First of all the WCSD needs to be responsible and recognize that economics drive all this. Holding the property for as long as they did was IMO a big mistake. They’re not using it. To be responsible they should have got rid of it. Private use maybe with a joint partnership with the WCSO or WCSD would have been the right decision. This is something I presented to them many years ago. It was flat out rejected. I think that’s sad. I think WCSD is disconnected from the community that probably needs something else. And there’s probably economics that would drive this if you’d let it. I think that soliciting the opinions and thoughts of people in this town is your biggest challenge going forward.
We have a petition with more than 1200 signatures of residents who don’t want a hub at the OES.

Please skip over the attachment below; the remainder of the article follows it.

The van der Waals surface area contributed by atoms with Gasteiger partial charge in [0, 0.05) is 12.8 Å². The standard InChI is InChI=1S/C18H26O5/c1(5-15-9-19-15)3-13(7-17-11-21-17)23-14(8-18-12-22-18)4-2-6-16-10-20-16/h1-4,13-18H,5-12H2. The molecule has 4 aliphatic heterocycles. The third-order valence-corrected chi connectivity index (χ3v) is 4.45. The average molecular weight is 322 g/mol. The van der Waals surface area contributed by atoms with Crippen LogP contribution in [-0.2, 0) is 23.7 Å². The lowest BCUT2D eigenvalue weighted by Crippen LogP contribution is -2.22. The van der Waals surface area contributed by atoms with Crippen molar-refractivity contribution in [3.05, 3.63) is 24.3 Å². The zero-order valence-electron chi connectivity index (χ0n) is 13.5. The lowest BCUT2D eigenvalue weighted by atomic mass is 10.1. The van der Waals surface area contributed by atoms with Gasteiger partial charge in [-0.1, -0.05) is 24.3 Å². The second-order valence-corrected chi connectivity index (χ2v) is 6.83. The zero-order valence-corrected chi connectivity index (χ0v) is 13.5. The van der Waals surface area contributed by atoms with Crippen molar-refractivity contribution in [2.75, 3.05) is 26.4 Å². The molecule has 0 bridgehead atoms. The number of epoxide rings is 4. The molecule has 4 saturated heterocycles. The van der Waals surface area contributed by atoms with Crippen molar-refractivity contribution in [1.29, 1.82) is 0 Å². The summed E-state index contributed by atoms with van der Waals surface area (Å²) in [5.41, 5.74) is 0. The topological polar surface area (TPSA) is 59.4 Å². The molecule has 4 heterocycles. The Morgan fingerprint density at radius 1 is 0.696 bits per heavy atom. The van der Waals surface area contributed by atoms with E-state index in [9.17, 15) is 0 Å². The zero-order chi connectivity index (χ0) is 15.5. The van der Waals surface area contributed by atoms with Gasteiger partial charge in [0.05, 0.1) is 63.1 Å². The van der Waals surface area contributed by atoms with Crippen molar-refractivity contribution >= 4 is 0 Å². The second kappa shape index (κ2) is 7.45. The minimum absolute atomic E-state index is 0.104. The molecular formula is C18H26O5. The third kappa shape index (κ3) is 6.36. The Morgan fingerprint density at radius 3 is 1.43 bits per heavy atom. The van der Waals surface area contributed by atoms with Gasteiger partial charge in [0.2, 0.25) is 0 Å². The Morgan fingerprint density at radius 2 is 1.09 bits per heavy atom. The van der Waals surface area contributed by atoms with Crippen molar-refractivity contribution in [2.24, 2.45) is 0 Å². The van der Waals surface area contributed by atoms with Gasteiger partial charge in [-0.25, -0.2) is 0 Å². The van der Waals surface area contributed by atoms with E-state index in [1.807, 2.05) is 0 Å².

Ryan Sommers – North Lake Tahoe Fire Protection District, Chief
Good morning everybody. I just want to tag onto Sheriff Balaam’s comments that the Duffield Foundation has very much helped NLTFPD too. They are very generous to us. As stated earlier, he and his wife are out for the betterment of the community. That being said, you’ll see a press release coming out soon on things he’s done for the Fire District. So again we’re very thankful that he was there and able to do this for us.
The community is as well.
Ann Nichols – North Tahoe Preservation Alliance
I have a couple of concerns. The Homewood Project on the West Shore is firing up again. It’s important for Ryan because part of the settlement agreement for the project was a 2016 fire-and-safety evacuation plan for Homewood where the developer agreed to do a new station, a ladder truck, and all kinds of things. And what we’re worried about is they’re coming through with the project. And they’re bifurcating the project—now just 7 free-standing luxury condos—so trying to avoid having to do all that.